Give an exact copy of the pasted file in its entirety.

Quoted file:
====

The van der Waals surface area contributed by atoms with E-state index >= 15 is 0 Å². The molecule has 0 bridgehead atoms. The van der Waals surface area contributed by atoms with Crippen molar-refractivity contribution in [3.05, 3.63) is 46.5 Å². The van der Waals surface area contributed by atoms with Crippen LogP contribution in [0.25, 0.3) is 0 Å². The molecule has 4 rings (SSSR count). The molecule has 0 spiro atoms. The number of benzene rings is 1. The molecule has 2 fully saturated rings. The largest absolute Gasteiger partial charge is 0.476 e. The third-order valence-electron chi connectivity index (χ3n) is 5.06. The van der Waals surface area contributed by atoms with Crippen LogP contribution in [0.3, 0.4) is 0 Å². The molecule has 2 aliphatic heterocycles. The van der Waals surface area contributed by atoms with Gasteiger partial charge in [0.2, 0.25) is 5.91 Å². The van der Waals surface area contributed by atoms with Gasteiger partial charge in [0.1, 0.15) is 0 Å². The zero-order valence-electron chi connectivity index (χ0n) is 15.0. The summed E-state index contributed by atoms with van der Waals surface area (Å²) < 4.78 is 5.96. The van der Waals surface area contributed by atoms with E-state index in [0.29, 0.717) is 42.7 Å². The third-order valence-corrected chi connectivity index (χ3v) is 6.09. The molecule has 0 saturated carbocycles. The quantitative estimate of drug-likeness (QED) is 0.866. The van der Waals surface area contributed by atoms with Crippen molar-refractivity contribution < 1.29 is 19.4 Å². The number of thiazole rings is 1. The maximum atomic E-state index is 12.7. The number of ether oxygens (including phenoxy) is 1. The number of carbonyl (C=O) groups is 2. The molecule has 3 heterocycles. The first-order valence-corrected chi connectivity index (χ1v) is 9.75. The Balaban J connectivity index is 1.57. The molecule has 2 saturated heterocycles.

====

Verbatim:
The van der Waals surface area contributed by atoms with E-state index >= 15 is 0 Å². The molecule has 0 bridgehead atoms. The van der Waals surface area contributed by atoms with Crippen molar-refractivity contribution in [3.05, 3.63) is 46.5 Å². The van der Waals surface area contributed by atoms with Crippen LogP contribution in [0.25, 0.3) is 0 Å². The molecule has 4 rings (SSSR count). The molecule has 0 spiro atoms. The number of benzene rings is 1. The molecule has 2 fully saturated rings. The largest absolute Gasteiger partial charge is 0.476 e. The third-order valence-electron chi connectivity index (χ3n) is 5.06. The van der Waals surface area contributed by atoms with Crippen LogP contribution in [0.3, 0.4) is 0 Å². The molecule has 2 aliphatic heterocycles. The van der Waals surface area contributed by atoms with Gasteiger partial charge in [0.2, 0.25) is 5.91 Å². The van der Waals surface area contributed by atoms with Gasteiger partial charge in [0.1, 0.15) is 0 Å². The zero-order valence-electron chi connectivity index (χ0n) is 15.0. The summed E-state index contributed by atoms with van der Waals surface area (Å²) < 4.78 is 5.96. The van der Waals surface area contributed by atoms with E-state index in [0.29, 0.717) is 42.7 Å². The third-order valence-corrected chi connectivity index (χ3v) is 6.09. The molecule has 0 saturated carbocycles. The quantitative estimate of drug-likeness (QED) is 0.866. The van der Waals surface area contributed by atoms with Crippen molar-refractivity contribution < 1.29 is 19.4 Å². The number of thiazole rings is 1. The maximum atomic E-state index is 12.7. The number of ether oxygens (including phenoxy) is 1. The number of carbonyl (C=O) groups is 2. The molecule has 3 heterocycles. The first-order valence-corrected chi connectivity index (χ1v) is 9.75. The Balaban J connectivity index is 1.57. The molecule has 2 saturated heterocycles.